We had a Super 8 camera in my house, and we would make movies. My whole family was really into movies, and my father used to get film prints and project them on the living room wall or at dinner parties. So it was in my blood, and when it came time, I knew I wanted to go to film school.
When I got to Northwestern University, I didn’t know they would make you choose whether you wanted to go into the theater program or the film program. I wanted to do both. But I chose film because I had a little bit of acting experience, and what I really wanted to learn was the technical aspects of filmmaking. Even as a kid, the best directors I had worked with were savvy in both talking to actors and the tech stuff, and I aspired to be one of those people.
Everyone says you have to have a backup as an actor. I thought that rather than waiting tables, why not have a day job within the industry, because I enjoy being on sets and creating. I just wanted to be in the action. It makes you a better actor when you understand the basics of filmmaking too.
I was in one play the entire four years I was in school, and I think I was in maybe one or two student films. I really just focused on being behind the camera, doing every job you could do, and became fully submerged in being a film geek. Every weekend I was volunteering on someone’s project.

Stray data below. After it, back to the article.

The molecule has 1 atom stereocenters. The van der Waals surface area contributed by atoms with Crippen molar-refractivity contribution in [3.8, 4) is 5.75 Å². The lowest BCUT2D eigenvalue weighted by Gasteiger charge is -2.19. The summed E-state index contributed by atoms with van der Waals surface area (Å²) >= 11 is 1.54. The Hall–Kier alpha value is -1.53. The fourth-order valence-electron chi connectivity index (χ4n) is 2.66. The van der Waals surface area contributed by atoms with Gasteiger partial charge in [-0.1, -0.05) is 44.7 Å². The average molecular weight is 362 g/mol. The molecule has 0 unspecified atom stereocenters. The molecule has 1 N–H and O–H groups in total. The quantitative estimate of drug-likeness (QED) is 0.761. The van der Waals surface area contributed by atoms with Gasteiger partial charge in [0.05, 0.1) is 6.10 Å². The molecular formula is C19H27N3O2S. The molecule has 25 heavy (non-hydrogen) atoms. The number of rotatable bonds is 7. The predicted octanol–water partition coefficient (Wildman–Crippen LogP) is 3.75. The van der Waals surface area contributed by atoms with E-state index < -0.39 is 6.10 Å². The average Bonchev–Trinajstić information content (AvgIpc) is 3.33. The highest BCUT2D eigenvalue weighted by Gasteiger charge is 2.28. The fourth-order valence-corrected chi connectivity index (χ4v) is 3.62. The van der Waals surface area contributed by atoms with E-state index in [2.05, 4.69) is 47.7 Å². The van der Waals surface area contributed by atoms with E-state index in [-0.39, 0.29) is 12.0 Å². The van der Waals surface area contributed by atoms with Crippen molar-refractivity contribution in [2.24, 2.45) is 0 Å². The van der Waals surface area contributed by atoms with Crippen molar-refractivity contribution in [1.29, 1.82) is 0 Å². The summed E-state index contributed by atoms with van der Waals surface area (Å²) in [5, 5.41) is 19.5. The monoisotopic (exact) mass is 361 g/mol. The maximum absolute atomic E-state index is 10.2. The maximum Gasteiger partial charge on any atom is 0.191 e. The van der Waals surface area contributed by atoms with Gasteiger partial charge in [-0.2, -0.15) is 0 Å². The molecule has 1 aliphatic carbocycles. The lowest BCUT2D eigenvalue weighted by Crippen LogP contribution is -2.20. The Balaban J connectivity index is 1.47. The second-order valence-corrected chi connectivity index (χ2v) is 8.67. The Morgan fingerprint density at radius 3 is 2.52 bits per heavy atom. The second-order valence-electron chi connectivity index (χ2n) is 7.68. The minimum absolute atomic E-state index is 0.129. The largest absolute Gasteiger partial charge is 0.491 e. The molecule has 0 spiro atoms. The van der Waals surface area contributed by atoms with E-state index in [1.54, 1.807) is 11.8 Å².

You can take all the classes you want, but at a certain point you have to go do it. You’re going to learn how to load a film magazine much better in the freezing cold in Chicago in the back of a van, better than sitting in a classroom under the fluorescent lights. So it was a lot of learning by doing. And one of the benefits of school is there’s less pressure because you’re taking a time-out from trying to be professional, and learning just for education’s sake.
Shooting [‘Oz the Great and Powerful,’] the prequel to ‘The Wizard of Oz,’ there I am sitting next to [director] Sam Raimi on this ginormous Disney movie. That’s the best way to learn. I don’t know anything about effects movies. I don’t know anything about making a movie on this scale. For me, the film school continues.
— As told to Daniel Lehman